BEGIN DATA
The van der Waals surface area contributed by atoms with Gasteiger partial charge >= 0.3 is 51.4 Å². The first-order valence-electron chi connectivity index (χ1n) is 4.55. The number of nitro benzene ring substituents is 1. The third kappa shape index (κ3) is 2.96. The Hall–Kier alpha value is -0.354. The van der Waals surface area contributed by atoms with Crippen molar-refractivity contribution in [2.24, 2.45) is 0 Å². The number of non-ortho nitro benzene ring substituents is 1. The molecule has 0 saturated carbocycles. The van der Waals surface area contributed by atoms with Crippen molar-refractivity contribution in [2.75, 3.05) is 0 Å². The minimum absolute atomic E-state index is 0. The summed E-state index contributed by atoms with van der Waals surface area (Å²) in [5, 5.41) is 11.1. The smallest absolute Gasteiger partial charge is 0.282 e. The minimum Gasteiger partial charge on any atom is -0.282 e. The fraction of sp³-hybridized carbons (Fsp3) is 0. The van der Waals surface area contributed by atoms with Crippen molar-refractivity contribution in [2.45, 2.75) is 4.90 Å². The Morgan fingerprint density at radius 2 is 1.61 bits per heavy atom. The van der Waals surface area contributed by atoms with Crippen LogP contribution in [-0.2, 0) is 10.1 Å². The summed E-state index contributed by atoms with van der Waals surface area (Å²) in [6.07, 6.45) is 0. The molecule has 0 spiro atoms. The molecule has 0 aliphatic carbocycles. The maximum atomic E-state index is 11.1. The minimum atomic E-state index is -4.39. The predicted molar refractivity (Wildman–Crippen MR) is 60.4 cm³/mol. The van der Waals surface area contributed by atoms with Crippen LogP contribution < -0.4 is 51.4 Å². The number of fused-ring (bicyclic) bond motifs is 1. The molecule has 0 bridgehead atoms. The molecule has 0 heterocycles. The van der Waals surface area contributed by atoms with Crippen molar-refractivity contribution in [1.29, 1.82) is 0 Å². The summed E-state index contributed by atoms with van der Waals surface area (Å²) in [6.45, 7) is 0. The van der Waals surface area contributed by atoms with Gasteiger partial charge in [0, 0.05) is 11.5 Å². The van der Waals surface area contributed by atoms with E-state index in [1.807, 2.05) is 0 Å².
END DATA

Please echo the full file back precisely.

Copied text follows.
The van der Waals surface area contributed by atoms with Gasteiger partial charge >= 0.3 is 51.4 Å². The first-order valence-electron chi connectivity index (χ1n) is 4.55. The number of nitro benzene ring substituents is 1. The third kappa shape index (κ3) is 2.96. The Hall–Kier alpha value is -0.354. The van der Waals surface area contributed by atoms with Crippen molar-refractivity contribution in [2.24, 2.45) is 0 Å². The number of non-ortho nitro benzene ring substituents is 1. The molecule has 0 saturated carbocycles. The van der Waals surface area contributed by atoms with Crippen molar-refractivity contribution in [2.75, 3.05) is 0 Å². The minimum absolute atomic E-state index is 0. The summed E-state index contributed by atoms with van der Waals surface area (Å²) in [5, 5.41) is 11.1. The smallest absolute Gasteiger partial charge is 0.282 e. The minimum Gasteiger partial charge on any atom is -0.282 e. The fraction of sp³-hybridized carbons (Fsp3) is 0. The van der Waals surface area contributed by atoms with Crippen molar-refractivity contribution in [2.45, 2.75) is 4.90 Å². The Morgan fingerprint density at radius 2 is 1.61 bits per heavy atom. The van der Waals surface area contributed by atoms with Crippen LogP contribution in [-0.2, 0) is 10.1 Å². The summed E-state index contributed by atoms with van der Waals surface area (Å²) in [6.07, 6.45) is 0. The molecule has 0 spiro atoms. The molecule has 0 aliphatic carbocycles. The maximum atomic E-state index is 11.1. The minimum atomic E-state index is -4.39. The predicted molar refractivity (Wildman–Crippen MR) is 60.4 cm³/mol. The van der Waals surface area contributed by atoms with Crippen LogP contribution < -0.4 is 51.4 Å². The number of fused-ring (bicyclic) bond motifs is 1. The molecule has 0 bridgehead atoms. The molecule has 0 heterocycles. The van der Waals surface area contributed by atoms with Crippen molar-refractivity contribution in [1.29, 1.82) is 0 Å². The summed E-state index contributed by atoms with van der Waals surface area (Å²) in [6.45, 7) is 0. The van der Waals surface area contributed by atoms with Gasteiger partial charge in [0, 0.05) is 11.5 Å². The van der Waals surface area contributed by atoms with E-state index in [1.807, 2.05) is 0 Å².